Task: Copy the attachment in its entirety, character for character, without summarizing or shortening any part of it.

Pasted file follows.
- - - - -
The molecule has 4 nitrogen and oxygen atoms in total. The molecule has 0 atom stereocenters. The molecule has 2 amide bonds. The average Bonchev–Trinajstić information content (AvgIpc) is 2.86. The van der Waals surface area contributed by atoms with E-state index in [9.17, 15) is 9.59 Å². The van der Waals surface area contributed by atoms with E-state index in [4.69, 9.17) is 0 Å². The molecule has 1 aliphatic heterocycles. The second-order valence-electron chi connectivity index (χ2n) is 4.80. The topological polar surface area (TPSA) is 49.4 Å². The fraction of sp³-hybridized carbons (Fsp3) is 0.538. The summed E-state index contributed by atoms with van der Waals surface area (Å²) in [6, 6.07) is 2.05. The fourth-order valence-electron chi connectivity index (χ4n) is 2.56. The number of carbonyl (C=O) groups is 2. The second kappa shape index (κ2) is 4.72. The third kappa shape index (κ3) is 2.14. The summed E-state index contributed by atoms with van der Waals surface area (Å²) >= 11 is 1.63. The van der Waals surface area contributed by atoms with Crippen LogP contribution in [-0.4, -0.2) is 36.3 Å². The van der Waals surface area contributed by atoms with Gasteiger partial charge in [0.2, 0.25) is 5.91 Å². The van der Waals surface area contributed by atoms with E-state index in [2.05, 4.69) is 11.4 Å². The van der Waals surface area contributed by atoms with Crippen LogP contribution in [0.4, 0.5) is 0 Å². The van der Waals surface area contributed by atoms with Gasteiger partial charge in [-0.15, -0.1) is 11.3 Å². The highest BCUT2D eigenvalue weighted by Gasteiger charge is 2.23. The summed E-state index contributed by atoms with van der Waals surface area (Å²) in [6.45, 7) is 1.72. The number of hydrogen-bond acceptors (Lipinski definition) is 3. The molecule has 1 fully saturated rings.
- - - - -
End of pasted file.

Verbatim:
The molecule has 4 nitrogen and oxygen atoms in total. The molecule has 0 atom stereocenters. The molecule has 2 amide bonds. The average Bonchev–Trinajstić information content (AvgIpc) is 2.86. The van der Waals surface area contributed by atoms with E-state index in [9.17, 15) is 9.59 Å². The van der Waals surface area contributed by atoms with E-state index in [4.69, 9.17) is 0 Å². The molecule has 1 aliphatic heterocycles. The second-order valence-electron chi connectivity index (χ2n) is 4.80. The topological polar surface area (TPSA) is 49.4 Å². The fraction of sp³-hybridized carbons (Fsp3) is 0.538. The summed E-state index contributed by atoms with van der Waals surface area (Å²) in [6, 6.07) is 2.05. The fourth-order valence-electron chi connectivity index (χ4n) is 2.56. The number of carbonyl (C=O) groups is 2. The second kappa shape index (κ2) is 4.72. The third kappa shape index (κ3) is 2.14. The summed E-state index contributed by atoms with van der Waals surface area (Å²) >= 11 is 1.63. The van der Waals surface area contributed by atoms with Crippen LogP contribution in [-0.4, -0.2) is 36.3 Å². The van der Waals surface area contributed by atoms with Gasteiger partial charge in [0.2, 0.25) is 5.91 Å². The van der Waals surface area contributed by atoms with E-state index in [2.05, 4.69) is 11.4 Å². The van der Waals surface area contributed by atoms with Crippen LogP contribution in [0.4, 0.5) is 0 Å². The van der Waals surface area contributed by atoms with Gasteiger partial charge in [-0.15, -0.1) is 11.3 Å². The highest BCUT2D eigenvalue weighted by Gasteiger charge is 2.23. The summed E-state index contributed by atoms with van der Waals surface area (Å²) in [6.45, 7) is 1.72. The number of hydrogen-bond acceptors (Lipinski definition) is 3. The molecule has 1 fully saturated rings.